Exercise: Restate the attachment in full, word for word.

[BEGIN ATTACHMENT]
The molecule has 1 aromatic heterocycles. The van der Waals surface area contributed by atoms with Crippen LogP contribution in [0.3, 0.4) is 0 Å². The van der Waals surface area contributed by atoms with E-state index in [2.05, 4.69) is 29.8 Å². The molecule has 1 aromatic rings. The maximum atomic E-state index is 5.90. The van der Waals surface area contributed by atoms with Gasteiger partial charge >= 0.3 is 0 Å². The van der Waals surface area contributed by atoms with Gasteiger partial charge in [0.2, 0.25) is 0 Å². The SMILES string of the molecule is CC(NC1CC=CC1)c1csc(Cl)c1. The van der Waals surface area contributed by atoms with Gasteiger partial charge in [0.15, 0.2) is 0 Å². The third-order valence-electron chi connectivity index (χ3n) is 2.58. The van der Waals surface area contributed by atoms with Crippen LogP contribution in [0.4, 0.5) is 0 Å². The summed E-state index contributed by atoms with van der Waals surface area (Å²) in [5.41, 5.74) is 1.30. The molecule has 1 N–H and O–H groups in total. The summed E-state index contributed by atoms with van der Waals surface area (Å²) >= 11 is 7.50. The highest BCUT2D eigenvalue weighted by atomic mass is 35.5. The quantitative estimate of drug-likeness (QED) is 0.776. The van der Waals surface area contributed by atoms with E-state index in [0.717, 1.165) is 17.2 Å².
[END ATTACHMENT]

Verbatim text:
The molecule has 1 aromatic heterocycles. The van der Waals surface area contributed by atoms with Crippen LogP contribution in [0.3, 0.4) is 0 Å². The van der Waals surface area contributed by atoms with E-state index in [2.05, 4.69) is 29.8 Å². The molecule has 1 aromatic rings. The maximum atomic E-state index is 5.90. The van der Waals surface area contributed by atoms with Gasteiger partial charge >= 0.3 is 0 Å². The van der Waals surface area contributed by atoms with Gasteiger partial charge in [0.2, 0.25) is 0 Å². The SMILES string of the molecule is CC(NC1CC=CC1)c1csc(Cl)c1. The van der Waals surface area contributed by atoms with Gasteiger partial charge in [0.15, 0.2) is 0 Å². The third-order valence-electron chi connectivity index (χ3n) is 2.58. The van der Waals surface area contributed by atoms with Crippen LogP contribution in [0.4, 0.5) is 0 Å². The summed E-state index contributed by atoms with van der Waals surface area (Å²) in [5.41, 5.74) is 1.30. The molecule has 1 N–H and O–H groups in total. The summed E-state index contributed by atoms with van der Waals surface area (Å²) >= 11 is 7.50. The highest BCUT2D eigenvalue weighted by atomic mass is 35.5. The quantitative estimate of drug-likeness (QED) is 0.776. The van der Waals surface area contributed by atoms with E-state index in [0.717, 1.165) is 17.2 Å².